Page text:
Where are EM external vulnerabilities largest? - Capital Economics
Emerging Markets Economics

Where are EM external vulnerabilities largest?

Emerging Markets Economics Update
Written by William Jackson
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If the recent tightening of external financing conditions is sustained, it would result in severe balance of payments strains for the usual suspects (Turkey and Argentina) as well as some of the smaller EM oil producers such as Angola, Bahrain and Oman. The latter group could also suffer a double whammy of lower energy exports and reduced capital inflows.

  • If the recent tightening of external financing conditions is sustained, it would result in severe balance of payments strains for the usual suspects (Turkey and Argentina), but also some of the smaller EM oil producers such as Angola, Bahrain and Oman. The latter group could also suffer a double whammy of lower energy exports and reduced capital inflows.
  • The dust is still settling following the turmoil in markets on Monday. But it’s clear that external financing conditions for EMs have worsened. The spreads on EM sovereign dollar bonds have widened by 50-100bp since the start of the month. In many EMs, bond spreads have neared levels seen during the crisis fears of early-2016 and mid-2018. This will make it much more costly for EM governments and companies to borrow from abroad. And foreign investors may become more reluctant to invest in emerging markets.
  • There are lots of ways of looking at vulnerabilities to lower capital inflows. But our preferred indicator is the gross external financing requirement. This measures the sum of a country’s current account deficit and external debt maturing over the coming year. In other words, it measures the gross capital flows a country needs in the next 12 months to roll over maturing external debt and finance domestic demand.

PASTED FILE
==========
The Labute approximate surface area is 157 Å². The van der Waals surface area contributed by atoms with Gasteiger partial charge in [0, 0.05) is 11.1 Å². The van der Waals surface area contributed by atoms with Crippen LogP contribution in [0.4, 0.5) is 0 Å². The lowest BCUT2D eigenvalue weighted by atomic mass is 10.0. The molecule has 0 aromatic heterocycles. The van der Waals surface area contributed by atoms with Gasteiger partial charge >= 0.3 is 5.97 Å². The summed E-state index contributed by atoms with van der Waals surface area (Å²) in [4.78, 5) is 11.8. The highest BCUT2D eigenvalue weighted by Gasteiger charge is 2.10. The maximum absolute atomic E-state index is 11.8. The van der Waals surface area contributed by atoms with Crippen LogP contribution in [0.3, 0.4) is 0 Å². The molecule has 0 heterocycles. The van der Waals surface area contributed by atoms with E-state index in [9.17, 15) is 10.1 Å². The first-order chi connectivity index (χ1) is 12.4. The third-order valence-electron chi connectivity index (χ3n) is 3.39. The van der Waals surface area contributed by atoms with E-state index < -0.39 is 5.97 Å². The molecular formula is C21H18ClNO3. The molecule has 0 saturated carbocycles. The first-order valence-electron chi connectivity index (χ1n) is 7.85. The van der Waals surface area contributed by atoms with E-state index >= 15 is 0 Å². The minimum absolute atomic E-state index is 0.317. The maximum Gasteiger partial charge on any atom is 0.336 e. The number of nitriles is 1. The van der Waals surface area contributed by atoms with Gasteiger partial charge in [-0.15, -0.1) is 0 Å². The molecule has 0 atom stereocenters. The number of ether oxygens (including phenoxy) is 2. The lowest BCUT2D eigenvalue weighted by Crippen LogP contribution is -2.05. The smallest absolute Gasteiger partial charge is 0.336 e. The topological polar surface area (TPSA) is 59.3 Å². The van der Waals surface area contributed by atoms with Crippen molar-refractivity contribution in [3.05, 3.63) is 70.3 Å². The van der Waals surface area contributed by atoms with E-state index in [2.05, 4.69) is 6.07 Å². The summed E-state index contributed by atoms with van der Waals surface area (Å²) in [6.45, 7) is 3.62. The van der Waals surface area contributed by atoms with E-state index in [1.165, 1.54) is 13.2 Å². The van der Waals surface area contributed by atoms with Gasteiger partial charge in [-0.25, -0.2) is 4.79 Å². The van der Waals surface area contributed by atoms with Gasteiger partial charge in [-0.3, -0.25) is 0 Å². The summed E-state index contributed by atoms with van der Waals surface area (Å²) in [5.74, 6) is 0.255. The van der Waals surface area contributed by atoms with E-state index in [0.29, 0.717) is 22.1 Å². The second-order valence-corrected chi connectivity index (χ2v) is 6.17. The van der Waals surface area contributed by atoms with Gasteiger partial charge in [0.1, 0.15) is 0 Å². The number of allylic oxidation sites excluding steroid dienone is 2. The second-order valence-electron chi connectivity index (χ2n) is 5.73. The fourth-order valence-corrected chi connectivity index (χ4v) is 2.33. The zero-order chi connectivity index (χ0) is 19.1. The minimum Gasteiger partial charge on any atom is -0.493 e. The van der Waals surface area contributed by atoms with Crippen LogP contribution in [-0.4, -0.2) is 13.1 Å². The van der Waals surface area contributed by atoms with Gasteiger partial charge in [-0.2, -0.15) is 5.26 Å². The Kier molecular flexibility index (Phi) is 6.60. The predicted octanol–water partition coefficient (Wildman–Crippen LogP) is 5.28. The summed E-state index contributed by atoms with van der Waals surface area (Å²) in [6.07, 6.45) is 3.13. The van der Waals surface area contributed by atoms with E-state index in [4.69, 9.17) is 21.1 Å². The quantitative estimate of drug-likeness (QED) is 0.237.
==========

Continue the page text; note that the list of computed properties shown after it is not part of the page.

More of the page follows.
• If the country can’t attract these capital flows, residents (mainly the central bank) will have to sell external assets or the current account will need to improve. The latter can occur through weaker domestic demand (which depresses imports) and/or a fall in the currency which could lift exports (although that might be of limited benefit in the current environment) and encourage import substitution.
  • Chart 1 shows our estimates of the latest gross external financing requirements for a range of large emerging economies. We’ve measured this as a share of central banks’ foreign exchange reserves to provide a sense of the extent to which domestic policymakers can compensate for lower capital flows through asset sales.
  • There are two types of countries where vulnerabilities are most acute. The first contains some of the small oil producers, such as Bahrain, Angola and Oman. The fall in oil prices will, all else equal result in them running large current account deficits this year and reserve coverage is limited. We think Bahrain and Oman will receive financial support from the rest of the Gulf, limiting the risks to their dollar pegs. But policymakers in Angola will need to let the kwanza weaken further. (See our forthcoming Africa Update.)
  • The second group contains the usual suspects of more vulnerable EMs, including Argentina, Turkey, Ukraine and South Africa. Although current account deficits have narrowed in all three countries (and will do so further due to the fall in oil prices) they have large short-term external debts and limited FX reserves.
  • We forecast falls in all three countries’ currencies over the rest of the year. Of course, weaker currencies are not necessarily a bad outcome. Ultimately, it is part of the solution to these countries’ economic problems. But it could cause balance sheet strains in Turkey due to the large amount of FX debt in the private sector; in Argentina, it could hasten the move towards outright default on dollar bonds.

Chart 1: Gross External Financing Requirement (% of Foreign Exchange Reserves, Latest)

Sources: World Bank, Refinitiv, Capital Economics. External debt is on an original maturity basis.


William Jackson, Chief Emerging Markets Economist, +44 20 7808 4054, william.jackson@capitaleconomics.com